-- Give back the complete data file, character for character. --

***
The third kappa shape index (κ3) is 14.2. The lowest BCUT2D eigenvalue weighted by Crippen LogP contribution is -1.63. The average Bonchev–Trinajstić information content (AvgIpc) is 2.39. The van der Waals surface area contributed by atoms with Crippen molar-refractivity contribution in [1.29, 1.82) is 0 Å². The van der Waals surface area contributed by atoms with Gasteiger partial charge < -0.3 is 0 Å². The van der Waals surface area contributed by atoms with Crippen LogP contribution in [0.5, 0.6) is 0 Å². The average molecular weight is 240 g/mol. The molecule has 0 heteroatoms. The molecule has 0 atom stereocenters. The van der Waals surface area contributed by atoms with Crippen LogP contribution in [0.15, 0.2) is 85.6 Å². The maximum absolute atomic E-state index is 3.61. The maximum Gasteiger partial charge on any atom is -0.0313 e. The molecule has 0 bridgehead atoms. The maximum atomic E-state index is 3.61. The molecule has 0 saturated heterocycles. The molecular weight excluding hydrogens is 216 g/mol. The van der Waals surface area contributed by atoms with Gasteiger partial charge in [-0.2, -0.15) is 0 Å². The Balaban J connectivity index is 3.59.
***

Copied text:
The third kappa shape index (κ3) is 14.2. The lowest BCUT2D eigenvalue weighted by Crippen LogP contribution is -1.63. The average Bonchev–Trinajstić information content (AvgIpc) is 2.39. The van der Waals surface area contributed by atoms with Crippen molar-refractivity contribution in [1.29, 1.82) is 0 Å². The van der Waals surface area contributed by atoms with Gasteiger partial charge < -0.3 is 0 Å². The van der Waals surface area contributed by atoms with Crippen LogP contribution in [0.5, 0.6) is 0 Å². The average molecular weight is 240 g/mol. The molecule has 0 heteroatoms. The molecule has 0 atom stereocenters. The van der Waals surface area contributed by atoms with Crippen LogP contribution in [0.15, 0.2) is 85.6 Å². The maximum absolute atomic E-state index is 3.61. The maximum Gasteiger partial charge on any atom is -0.0313 e. The molecule has 0 bridgehead atoms. The maximum atomic E-state index is 3.61. The molecule has 0 saturated heterocycles. The molecular weight excluding hydrogens is 216 g/mol. The van der Waals surface area contributed by atoms with Gasteiger partial charge in [-0.2, -0.15) is 0 Å². The Balaban J connectivity index is 3.59.